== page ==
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Ian Holm - Bilbo Baggins (image from the movie The 5th Element)
Slipping into a Slippery Identity
By Jim Beckerman
The Record Online - April 8, 2000
Can someone who doesn't write be a writer? You might as well ask Ian Holm if someone who doesn't act can be an actor. In "Joe Gould's Secret," the 68-year-old British veteran ("The Sweet Hereafter," "Big Night") plays a 1940s Greenwich Village crank, a self-proclaimed writer whose masterpiece remains in his head rather than on the page.
Holm can sympathize. For a long while, he was a stage actor in name more than reality, with a severe bout of stage fright keeping him off the boards for years. "I started to dry up and the brain kind of atrophied and I would look blankly at people -- this was in rehearsal-and they would look horrified," says Holm, recalling a 1980s production of Eugene O'Neill's "The Iceman Cometh" that proved to be his Waterloo. "I staggered on for two or three previews and then folded up in a fetal position in the dressing room."
Luckily, his condition didn't extend to the other two media where Holm had established a presence-TV ("Jesus of Nazareth," "King Lear") and film ("Alien,"
"Brazil," and "Chariots of Fire," for which he earned an Oscar nomination). But it wasn't until 1993 that this Royal Shakespeare Company veteran nerved himself to get back in front of an audience.
What snapped him out of it?
"I finally ran out of excuses," Holm says.
If the artistic process is that maddening for Holm, a highly acclaimed actor who was knighted in 1998, then just imagine what it's like for the character he plays in "Joe Gould's Secret"-a shabby little man with nothing but his ego and the kindness of strangers to sustain him.
Stanley Tucci's new movie, also featuring Susan Sarandon, Steve Martin, and Tucci himself, opened Friday.
Gould was a real Greenwich Village character-a homeless man who bummed nickels off strangers (he called this a contribution to the Joe Gould Fund), claimed to understand and speak the language of seagulls, and collared anyone willing to listen with grandiose talk about his "Oral History of Our Time," a masterpiece that would be three times as long as the Bible when complete.
Whether Gould was really a mute, inglorious Milton (poet Thomas Gray's famous phrase for the artists-in-spirit who never write), or a bohemian version of the Peter Sellers character in "Being There," whose naive utterances are taken for wisdom, the film leaves open.
There's no question that many of the artists that Gould encountered in the 1940s did think he was a genius-including the poet e.e. cummings and playwright William Saroyan. And also perhaps Joseph Mitchell, the New Yorker writer played by Tucci in the film, who transformed Gould into a minor celebrity when he wrote a magazine profile titled "Professor Seagull."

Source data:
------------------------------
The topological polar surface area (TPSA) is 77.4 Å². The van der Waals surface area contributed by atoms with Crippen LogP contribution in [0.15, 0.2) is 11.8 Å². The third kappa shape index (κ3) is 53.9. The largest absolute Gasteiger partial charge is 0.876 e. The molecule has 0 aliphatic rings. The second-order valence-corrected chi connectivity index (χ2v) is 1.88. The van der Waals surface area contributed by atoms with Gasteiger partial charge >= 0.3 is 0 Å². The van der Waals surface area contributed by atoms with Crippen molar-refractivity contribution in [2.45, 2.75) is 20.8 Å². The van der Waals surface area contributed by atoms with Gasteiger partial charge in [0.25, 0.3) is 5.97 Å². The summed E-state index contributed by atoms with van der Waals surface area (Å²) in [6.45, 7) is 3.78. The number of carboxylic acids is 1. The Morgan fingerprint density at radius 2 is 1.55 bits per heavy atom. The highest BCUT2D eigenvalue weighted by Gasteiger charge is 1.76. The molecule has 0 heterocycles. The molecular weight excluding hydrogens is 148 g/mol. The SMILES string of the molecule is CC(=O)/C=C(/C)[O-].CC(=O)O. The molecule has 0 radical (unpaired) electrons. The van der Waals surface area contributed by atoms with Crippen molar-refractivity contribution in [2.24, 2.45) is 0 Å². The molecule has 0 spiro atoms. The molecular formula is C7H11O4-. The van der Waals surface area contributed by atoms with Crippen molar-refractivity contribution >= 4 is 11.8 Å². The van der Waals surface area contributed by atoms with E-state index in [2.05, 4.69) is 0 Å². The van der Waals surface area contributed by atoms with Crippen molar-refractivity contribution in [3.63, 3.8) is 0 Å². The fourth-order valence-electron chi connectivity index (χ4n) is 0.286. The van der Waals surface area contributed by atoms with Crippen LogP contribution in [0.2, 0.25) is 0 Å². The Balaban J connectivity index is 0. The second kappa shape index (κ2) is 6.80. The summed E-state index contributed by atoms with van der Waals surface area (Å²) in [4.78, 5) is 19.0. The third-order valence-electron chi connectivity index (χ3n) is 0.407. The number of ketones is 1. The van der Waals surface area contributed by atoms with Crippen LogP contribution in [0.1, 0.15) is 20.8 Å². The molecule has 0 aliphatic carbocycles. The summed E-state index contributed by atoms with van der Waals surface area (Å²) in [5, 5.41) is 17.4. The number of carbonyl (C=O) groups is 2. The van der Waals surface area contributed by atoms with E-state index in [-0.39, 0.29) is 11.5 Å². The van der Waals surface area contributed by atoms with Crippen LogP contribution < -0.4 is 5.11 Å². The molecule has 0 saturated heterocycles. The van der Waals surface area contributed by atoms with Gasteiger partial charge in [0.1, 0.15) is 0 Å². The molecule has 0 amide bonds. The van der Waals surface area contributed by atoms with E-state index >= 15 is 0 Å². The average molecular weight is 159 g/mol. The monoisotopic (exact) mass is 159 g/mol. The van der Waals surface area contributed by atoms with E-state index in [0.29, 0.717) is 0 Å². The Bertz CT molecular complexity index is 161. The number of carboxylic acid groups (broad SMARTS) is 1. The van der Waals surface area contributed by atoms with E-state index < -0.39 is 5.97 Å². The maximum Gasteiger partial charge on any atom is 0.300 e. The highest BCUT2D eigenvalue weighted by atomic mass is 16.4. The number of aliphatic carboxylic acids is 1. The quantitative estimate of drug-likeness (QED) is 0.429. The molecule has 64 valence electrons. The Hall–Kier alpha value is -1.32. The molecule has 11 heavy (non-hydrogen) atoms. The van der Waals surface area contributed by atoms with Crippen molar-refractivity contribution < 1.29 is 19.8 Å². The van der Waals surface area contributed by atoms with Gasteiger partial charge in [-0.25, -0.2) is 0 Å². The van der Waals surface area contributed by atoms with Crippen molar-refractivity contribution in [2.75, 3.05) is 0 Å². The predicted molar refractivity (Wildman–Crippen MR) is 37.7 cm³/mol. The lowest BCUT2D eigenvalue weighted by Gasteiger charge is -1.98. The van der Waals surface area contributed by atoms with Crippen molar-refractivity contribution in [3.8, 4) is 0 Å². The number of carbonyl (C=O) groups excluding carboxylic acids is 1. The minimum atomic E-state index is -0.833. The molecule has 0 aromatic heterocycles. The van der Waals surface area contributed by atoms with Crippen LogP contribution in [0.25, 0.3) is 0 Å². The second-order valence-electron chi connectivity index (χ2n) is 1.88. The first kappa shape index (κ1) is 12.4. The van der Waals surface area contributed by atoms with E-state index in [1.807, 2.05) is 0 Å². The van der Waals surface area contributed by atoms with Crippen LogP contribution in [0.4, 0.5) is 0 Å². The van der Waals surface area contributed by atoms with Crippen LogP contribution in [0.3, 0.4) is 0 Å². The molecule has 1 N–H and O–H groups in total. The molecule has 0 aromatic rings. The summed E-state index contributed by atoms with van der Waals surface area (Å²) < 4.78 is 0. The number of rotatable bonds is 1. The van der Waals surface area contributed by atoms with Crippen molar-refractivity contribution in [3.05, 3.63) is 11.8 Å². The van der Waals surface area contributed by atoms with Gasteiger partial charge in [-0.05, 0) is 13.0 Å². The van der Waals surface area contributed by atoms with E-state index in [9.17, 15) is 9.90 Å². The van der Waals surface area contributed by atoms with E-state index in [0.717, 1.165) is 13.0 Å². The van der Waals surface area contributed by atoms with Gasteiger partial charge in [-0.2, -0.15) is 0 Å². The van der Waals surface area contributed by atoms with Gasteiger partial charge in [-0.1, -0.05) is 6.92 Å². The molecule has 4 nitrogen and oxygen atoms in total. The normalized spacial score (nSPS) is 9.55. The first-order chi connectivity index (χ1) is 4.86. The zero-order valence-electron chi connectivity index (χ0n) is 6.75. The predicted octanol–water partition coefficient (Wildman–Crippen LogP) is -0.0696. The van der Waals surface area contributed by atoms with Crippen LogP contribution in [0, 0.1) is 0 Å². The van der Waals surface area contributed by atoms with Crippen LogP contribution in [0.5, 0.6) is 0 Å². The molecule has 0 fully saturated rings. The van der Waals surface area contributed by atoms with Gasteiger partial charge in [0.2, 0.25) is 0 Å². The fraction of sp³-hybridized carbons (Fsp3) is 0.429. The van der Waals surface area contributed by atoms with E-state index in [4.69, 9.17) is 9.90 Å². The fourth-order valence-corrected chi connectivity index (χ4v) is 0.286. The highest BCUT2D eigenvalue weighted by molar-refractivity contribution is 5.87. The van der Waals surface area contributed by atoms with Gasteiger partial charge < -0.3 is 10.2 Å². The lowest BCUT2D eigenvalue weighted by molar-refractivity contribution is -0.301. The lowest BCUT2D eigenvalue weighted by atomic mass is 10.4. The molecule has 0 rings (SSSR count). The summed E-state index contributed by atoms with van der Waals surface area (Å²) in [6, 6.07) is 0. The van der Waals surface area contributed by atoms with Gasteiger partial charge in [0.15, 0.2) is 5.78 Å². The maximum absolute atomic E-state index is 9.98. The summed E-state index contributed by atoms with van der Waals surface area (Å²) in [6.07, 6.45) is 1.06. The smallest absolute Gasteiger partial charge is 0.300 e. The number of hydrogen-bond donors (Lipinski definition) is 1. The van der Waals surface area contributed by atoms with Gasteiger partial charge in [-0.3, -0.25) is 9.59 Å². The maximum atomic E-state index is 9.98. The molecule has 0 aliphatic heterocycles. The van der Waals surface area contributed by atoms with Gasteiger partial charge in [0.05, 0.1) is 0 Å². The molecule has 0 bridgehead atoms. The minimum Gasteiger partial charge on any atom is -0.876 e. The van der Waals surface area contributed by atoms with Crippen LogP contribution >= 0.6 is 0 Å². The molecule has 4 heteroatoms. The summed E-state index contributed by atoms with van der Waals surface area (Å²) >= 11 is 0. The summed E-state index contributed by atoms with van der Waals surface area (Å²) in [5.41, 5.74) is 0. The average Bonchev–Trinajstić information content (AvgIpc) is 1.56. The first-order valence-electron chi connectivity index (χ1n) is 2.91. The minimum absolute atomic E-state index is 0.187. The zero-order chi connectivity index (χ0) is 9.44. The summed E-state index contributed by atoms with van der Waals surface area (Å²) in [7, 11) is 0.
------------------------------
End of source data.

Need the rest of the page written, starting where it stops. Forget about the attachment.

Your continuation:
The words "eccentric genius" are often used in tandem, but Holm warns against the tendency to automatically see Gould as a genius just because he was eccentric. "I don't think Joe Gould is a genius," Holm says. "That's my own personal opinion. I think he had this enormous tome up in his head, and if it had ever gone down on paper it might have been something extraordinary. But he got diverted so many times." This is Holm's second teaming with Tucci, the actor-turned-director who previously gave him a juicy part as a rival restaurateur in "Big Night." "The great thing about 'Big Night' was that he kept telling me to do more," Holm says. "I'm a minimalist, and nobody ever said that to me."
But for "Joe Gould's Secret," Holm ran into a frustrating roadblock: He couldn't get a bead on the character. He also couldn't get a handle on the character's vaguely Boston accent (Gould claimed to have been a Harvard graduate). "For Brits, it's very hard to do a Brahmin accent, because it's so close," he says.
What to do? In the end, costume and makeup came to his aid.
"I had no idea who Joe Gould was when I sat down in the makeup chair, but fortunately we had a brilliant team. They shaved my hair back, used my own beard, gave me nicotine stains and this wonderful costume -- [costume designer] Juliet Polcsa had the brilliant idea of my wearing two shirts-and there he was in the mirror. And I thought, 'Oh, great.' The rest was comparatively easy. This is one of the few parts I've ever played where I worked from the outside in."
Holm is no stranger to the makeup table.
He was all covered in green paint for his film debut as Puck in Peter Hall's 1968 version of "A Midsummer Night's Dream," and he had to speak through a mouthful of dribbling white goo as the decapitated android in "Alien." "That was an extremely uncomfortable movie to make," Holm says.
Nothing compared to his upcoming opus, "The Lord of the Rings." In director Peter Jackson's long-awaited live-action film of J.R.R. Tolkien's fantasy trilogy, Holm plays Bilbo Baggins, the gnome-like hobbit patriarch.
Bilbo, contrary to popular impression, is not the lead character in this epic story of the hobbits, dwarfs, and other Middle Earthers who band together to destroy an all-powerful "one ring" before it falls into the hands of the arch-demon Sauron. But playing Bilbo required long hours in the makeup chair.
"The makeup, when I was doing the very old character at the end of Part 3 ... was a complete mask," Holm says. "It took upwards of five or six hours to put on and an hour or two to take off."
Then there were the hobbit feet-described by Tolkien as "large and hairy." "They had these things like boats with toes," Holm says.